As a Man Thinketh (1903) by James Allen

As a Man Thinketh (1903) by James Allen

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Most recent self-help books have been written by academics, which means they tend to be based on acquired knowledge rather than personal experience. This doesn’t apply to the self-help books of a century ago, which were generally written by enthusiasts who felt driven to pass on the secrets they’d learnt from the school of hard knocks. This certainly applied to James Allen, who was born in 1864 to a working class family in Leicester, an industrial city in the heartland of England. His mother could neither read nor write. His father had a menial job in a local mill, but was forced to emigrate to America in search of work when there was a recession in the UK textile trade. Two days after his arrival he was murdered by an unknown assassin. This tragedy forced James to leave school at fifteen to serve as the family’s solitary bread winner. To begin with he took a variety of low paying clerical jobs. But the young lad was bright and also ambitious, and his career blossomed when he secured a job as a writer for the magazine The Herald of the Golden Age, which was a journal of spiritual inspiration. This released the genie within. He started composing poetry, and wrote a semi-autobiographical book From Poverty to Power (1901). The next year he launched his own spiritual magazine The Light of Reason, which was later re-titled The Epoch. The next year he wrote All These Things Added, and also his third and most successful book.

As a Man Thinketh has remained in print ever since. It’s based on the Biblical text: ‘As a man thinketh in his heart, so is he.’ One may reasonably surmise that Allen had a religious upbringing, for the book contains many biblical quotations, such as ‘Ask and ye shall receive.’  The work is little more than an essay, which can easily be read at a single sitting. It’s very much stream of consciousness stuff, peppered with misquotations which were probably half-remembered adages from his childhood training. But the advice he gives was heart felt. It wasn’t an immediate success, but the income from his other books and magazine sales made it possible for him to move to Ilfracombe, a delightful resort on the south-west coast of England. Here he spent the remainder of his life reading, contemplating, gardening, publishing The Epoch magazine and writing a quota of exactly one book a year.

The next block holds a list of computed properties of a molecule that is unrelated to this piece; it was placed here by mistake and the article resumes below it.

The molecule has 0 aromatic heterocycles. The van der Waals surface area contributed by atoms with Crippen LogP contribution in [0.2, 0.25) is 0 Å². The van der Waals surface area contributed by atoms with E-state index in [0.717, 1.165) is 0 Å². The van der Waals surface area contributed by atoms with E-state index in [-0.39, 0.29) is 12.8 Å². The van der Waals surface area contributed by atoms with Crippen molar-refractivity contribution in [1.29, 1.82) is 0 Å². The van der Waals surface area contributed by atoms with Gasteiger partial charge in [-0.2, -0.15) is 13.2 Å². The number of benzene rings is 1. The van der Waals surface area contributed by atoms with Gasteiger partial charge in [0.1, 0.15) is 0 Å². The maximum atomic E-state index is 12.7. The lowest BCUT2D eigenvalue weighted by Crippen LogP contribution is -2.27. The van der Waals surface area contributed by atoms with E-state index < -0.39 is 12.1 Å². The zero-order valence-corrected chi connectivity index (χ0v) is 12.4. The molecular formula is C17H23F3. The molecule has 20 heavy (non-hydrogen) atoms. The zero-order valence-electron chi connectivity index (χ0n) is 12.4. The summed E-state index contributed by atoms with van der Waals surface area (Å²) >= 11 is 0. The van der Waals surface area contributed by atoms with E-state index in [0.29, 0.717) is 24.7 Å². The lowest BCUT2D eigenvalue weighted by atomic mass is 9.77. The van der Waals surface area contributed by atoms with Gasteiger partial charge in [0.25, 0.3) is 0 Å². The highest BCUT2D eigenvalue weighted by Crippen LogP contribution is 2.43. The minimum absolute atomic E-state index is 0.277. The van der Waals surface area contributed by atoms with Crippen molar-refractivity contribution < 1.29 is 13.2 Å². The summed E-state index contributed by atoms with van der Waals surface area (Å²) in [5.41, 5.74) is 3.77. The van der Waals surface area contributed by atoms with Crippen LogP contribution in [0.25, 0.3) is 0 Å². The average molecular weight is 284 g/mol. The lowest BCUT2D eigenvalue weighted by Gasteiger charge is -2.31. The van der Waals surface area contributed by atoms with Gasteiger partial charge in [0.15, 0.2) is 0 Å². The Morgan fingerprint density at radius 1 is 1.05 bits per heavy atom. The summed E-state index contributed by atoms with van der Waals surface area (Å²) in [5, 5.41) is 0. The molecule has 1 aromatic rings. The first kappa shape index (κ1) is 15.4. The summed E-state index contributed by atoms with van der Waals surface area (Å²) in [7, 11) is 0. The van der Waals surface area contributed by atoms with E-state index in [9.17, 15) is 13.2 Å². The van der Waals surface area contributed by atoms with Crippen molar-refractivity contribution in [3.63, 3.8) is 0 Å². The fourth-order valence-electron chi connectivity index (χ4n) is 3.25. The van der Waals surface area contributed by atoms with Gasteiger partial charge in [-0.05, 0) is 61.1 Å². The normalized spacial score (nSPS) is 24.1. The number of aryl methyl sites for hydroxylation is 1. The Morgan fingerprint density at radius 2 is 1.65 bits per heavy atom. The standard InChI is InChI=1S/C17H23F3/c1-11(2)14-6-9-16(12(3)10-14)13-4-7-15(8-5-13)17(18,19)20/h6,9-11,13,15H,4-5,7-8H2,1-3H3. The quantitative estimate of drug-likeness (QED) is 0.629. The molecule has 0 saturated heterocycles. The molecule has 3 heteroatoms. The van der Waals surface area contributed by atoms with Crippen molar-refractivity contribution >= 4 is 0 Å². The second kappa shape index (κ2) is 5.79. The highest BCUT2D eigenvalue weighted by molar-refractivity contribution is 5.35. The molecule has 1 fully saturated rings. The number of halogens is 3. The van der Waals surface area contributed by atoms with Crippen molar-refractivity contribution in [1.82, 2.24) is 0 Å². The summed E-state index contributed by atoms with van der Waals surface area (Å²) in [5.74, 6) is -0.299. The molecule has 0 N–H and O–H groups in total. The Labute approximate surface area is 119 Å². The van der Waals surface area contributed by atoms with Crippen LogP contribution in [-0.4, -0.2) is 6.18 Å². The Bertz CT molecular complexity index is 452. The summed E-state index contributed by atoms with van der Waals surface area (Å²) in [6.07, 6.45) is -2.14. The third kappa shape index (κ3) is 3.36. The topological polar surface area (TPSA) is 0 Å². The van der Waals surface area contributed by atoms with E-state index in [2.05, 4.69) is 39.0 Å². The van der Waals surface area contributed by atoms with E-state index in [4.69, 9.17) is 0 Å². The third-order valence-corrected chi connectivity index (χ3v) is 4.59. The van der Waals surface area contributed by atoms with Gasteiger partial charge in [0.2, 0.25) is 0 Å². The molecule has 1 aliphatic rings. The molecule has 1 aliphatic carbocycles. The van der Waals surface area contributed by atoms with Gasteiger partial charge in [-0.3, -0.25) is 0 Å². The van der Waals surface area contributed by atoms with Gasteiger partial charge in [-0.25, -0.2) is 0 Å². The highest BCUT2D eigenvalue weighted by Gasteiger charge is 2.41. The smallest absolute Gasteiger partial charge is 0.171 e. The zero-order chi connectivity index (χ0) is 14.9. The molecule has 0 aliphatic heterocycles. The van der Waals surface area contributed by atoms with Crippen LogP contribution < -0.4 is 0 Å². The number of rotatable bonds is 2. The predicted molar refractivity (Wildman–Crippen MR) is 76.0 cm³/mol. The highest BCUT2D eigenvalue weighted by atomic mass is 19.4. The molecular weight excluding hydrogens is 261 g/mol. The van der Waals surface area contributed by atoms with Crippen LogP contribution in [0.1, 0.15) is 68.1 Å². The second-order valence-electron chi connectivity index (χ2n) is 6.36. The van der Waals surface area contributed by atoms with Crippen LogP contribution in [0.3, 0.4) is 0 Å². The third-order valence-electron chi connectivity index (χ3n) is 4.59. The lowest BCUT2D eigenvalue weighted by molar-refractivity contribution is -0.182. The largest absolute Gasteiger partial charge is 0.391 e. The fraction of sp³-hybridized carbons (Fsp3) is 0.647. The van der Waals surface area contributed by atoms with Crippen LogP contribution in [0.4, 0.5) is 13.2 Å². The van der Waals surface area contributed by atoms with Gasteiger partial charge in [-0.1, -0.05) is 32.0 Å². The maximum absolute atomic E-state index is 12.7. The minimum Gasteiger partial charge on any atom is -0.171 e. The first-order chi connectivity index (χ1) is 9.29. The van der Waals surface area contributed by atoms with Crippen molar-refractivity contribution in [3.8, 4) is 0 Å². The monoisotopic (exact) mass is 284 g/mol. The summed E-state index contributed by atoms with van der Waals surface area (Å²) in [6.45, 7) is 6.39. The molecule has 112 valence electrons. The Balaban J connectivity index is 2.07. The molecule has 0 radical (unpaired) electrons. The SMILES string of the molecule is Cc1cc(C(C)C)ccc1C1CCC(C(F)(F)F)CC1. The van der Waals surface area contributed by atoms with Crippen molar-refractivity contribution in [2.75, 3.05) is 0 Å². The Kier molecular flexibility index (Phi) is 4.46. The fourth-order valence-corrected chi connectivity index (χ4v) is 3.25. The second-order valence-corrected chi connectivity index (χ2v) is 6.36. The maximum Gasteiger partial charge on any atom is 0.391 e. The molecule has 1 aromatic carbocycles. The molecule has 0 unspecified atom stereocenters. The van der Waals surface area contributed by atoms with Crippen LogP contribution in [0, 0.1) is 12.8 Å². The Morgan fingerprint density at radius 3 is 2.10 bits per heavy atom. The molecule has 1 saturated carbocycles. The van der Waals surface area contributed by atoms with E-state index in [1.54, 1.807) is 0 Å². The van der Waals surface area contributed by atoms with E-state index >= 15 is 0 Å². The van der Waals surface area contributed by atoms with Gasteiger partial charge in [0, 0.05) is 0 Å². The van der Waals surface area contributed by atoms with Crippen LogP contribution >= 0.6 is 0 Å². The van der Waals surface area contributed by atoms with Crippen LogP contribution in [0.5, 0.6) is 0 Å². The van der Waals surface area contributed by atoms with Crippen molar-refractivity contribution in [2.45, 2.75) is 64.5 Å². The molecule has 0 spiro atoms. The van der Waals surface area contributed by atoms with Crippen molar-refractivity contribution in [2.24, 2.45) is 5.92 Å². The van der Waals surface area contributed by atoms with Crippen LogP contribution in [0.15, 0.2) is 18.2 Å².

As a Man Thinketh was written when he was 37, and didn’t become a success until after his untimely death eleven years later. Since then it’s been translated into five languages, and served as an inspiration for millions. It’s also been widely used by subsequent writers of motivational books, who have repeated his key messages. ‘Right thoughts and right efforts will inevitably bring about right results.’  ‘He who has conquered death and fear has conquered failure.’  Some today may think his text is dated, because it refers exclusively to men. (Anyone who finds this objectionable can obtain a feminist version written by Dorothy Hulst called As a Woman Thinketh.) I find this an unsustainable objection, because the edition I possess carries a foreword, written by the author, which clearly states that the objective of the book is ‘to stimulate men and women to

the discovery and perception of the truth that they themselves are makers of themselves.’

In many ways James Allen might be considered the European spokesman for the New Thought Movement, which started in American towards the end of the nineteenth century. He offered a blend of philosophical and spiritual self-improvement in a totally spontaneous and unpretentious manner. As his wife wrote after his death: ‘He never wrote theories, or for the sake of writing, but he wrote when he had a message, and it became a message only when he had lived it out in his own life, and knew that it was good. Thus he wrote facts, which he had proven by practice.’  One of those facts, which he’d learnt from his escape from poverty in an industrial weaving town to a position of comfort and ease in a fashionable seaside resort, was that ‘Man is the master weaver, both of the inner garment of character and the outer garment of circumstance.’

© Donald Norfolk 2010

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